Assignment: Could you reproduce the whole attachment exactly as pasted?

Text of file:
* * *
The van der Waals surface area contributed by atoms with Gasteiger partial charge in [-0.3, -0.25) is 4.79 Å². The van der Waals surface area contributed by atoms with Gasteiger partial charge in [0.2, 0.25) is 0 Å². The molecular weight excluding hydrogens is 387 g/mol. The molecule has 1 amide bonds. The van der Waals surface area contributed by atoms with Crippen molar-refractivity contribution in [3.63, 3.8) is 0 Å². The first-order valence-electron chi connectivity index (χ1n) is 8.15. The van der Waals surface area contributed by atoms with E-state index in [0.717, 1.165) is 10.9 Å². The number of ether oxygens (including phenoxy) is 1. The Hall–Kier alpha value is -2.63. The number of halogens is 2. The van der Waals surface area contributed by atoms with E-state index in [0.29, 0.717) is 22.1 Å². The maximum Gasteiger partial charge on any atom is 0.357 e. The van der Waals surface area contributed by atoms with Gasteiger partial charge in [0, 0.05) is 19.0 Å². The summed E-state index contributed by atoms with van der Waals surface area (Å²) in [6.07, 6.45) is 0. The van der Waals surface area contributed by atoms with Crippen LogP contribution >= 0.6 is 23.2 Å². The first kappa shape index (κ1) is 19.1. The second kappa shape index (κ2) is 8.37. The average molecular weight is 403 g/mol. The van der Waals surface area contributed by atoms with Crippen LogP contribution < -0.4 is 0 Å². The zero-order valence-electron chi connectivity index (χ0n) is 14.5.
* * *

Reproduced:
The van der Waals surface area contributed by atoms with Gasteiger partial charge in [-0.3, -0.25) is 4.79 Å². The van der Waals surface area contributed by atoms with Gasteiger partial charge in [0.2, 0.25) is 0 Å². The molecular weight excluding hydrogens is 387 g/mol. The molecule has 1 amide bonds. The van der Waals surface area contributed by atoms with Crippen molar-refractivity contribution in [3.63, 3.8) is 0 Å². The first-order valence-electron chi connectivity index (χ1n) is 8.15. The van der Waals surface area contributed by atoms with E-state index in [0.717, 1.165) is 10.9 Å². The number of ether oxygens (including phenoxy) is 1. The Hall–Kier alpha value is -2.63. The number of halogens is 2. The van der Waals surface area contributed by atoms with E-state index in [0.29, 0.717) is 22.1 Å². The maximum Gasteiger partial charge on any atom is 0.357 e. The van der Waals surface area contributed by atoms with Gasteiger partial charge in [0, 0.05) is 19.0 Å². The summed E-state index contributed by atoms with van der Waals surface area (Å²) in [6.07, 6.45) is 0. The van der Waals surface area contributed by atoms with Crippen LogP contribution >= 0.6 is 23.2 Å². The first kappa shape index (κ1) is 19.1. The second kappa shape index (κ2) is 8.37. The average molecular weight is 403 g/mol. The van der Waals surface area contributed by atoms with Crippen LogP contribution < -0.4 is 0 Å². The zero-order valence-electron chi connectivity index (χ0n) is 14.5.